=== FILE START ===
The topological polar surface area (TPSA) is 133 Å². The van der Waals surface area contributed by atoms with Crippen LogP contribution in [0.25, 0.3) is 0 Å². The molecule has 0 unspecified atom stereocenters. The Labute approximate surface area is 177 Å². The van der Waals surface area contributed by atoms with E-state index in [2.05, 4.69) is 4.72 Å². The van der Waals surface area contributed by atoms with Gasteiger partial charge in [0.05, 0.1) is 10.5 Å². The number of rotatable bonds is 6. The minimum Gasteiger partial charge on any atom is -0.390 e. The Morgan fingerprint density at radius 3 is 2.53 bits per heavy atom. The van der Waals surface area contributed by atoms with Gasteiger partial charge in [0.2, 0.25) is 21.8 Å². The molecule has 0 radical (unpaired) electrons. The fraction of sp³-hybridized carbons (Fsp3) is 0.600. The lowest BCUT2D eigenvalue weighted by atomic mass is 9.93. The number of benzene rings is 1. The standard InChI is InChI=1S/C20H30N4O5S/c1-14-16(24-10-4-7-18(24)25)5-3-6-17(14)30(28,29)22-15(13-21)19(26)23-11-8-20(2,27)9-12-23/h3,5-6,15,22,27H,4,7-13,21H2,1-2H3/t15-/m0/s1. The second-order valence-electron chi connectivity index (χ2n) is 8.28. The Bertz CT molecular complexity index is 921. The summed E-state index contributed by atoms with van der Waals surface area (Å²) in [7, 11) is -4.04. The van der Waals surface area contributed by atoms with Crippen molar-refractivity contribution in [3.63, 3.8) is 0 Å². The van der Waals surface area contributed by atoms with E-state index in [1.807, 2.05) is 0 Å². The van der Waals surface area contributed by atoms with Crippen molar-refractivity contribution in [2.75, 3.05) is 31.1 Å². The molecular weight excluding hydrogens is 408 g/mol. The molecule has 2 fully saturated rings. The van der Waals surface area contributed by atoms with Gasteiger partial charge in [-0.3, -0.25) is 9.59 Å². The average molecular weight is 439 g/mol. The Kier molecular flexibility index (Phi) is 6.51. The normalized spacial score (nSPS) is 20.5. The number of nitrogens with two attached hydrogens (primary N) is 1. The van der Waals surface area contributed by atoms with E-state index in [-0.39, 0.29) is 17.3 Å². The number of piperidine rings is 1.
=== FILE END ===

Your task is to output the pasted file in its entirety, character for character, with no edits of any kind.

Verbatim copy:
The topological polar surface area (TPSA) is 133 Å². The van der Waals surface area contributed by atoms with Crippen LogP contribution in [0.25, 0.3) is 0 Å². The molecule has 0 unspecified atom stereocenters. The Labute approximate surface area is 177 Å². The van der Waals surface area contributed by atoms with E-state index in [2.05, 4.69) is 4.72 Å². The van der Waals surface area contributed by atoms with Gasteiger partial charge in [0.05, 0.1) is 10.5 Å². The number of rotatable bonds is 6. The minimum Gasteiger partial charge on any atom is -0.390 e. The Morgan fingerprint density at radius 3 is 2.53 bits per heavy atom. The van der Waals surface area contributed by atoms with Gasteiger partial charge in [0.2, 0.25) is 21.8 Å². The molecule has 0 radical (unpaired) electrons. The fraction of sp³-hybridized carbons (Fsp3) is 0.600. The lowest BCUT2D eigenvalue weighted by atomic mass is 9.93. The number of benzene rings is 1. The standard InChI is InChI=1S/C20H30N4O5S/c1-14-16(24-10-4-7-18(24)25)5-3-6-17(14)30(28,29)22-15(13-21)19(26)23-11-8-20(2,27)9-12-23/h3,5-6,15,22,27H,4,7-13,21H2,1-2H3/t15-/m0/s1. The second-order valence-electron chi connectivity index (χ2n) is 8.28. The Bertz CT molecular complexity index is 921. The summed E-state index contributed by atoms with van der Waals surface area (Å²) in [7, 11) is -4.04. The van der Waals surface area contributed by atoms with Crippen molar-refractivity contribution in [3.63, 3.8) is 0 Å². The van der Waals surface area contributed by atoms with E-state index in [1.807, 2.05) is 0 Å². The van der Waals surface area contributed by atoms with Crippen molar-refractivity contribution in [2.75, 3.05) is 31.1 Å². The molecular weight excluding hydrogens is 408 g/mol. The molecule has 2 fully saturated rings. The van der Waals surface area contributed by atoms with Gasteiger partial charge in [-0.3, -0.25) is 9.59 Å². The average molecular weight is 439 g/mol. The Kier molecular flexibility index (Phi) is 6.51. The normalized spacial score (nSPS) is 20.5. The number of nitrogens with two attached hydrogens (primary N) is 1. The van der Waals surface area contributed by atoms with E-state index in [-0.39, 0.29) is 17.3 Å². The number of piperidine rings is 1.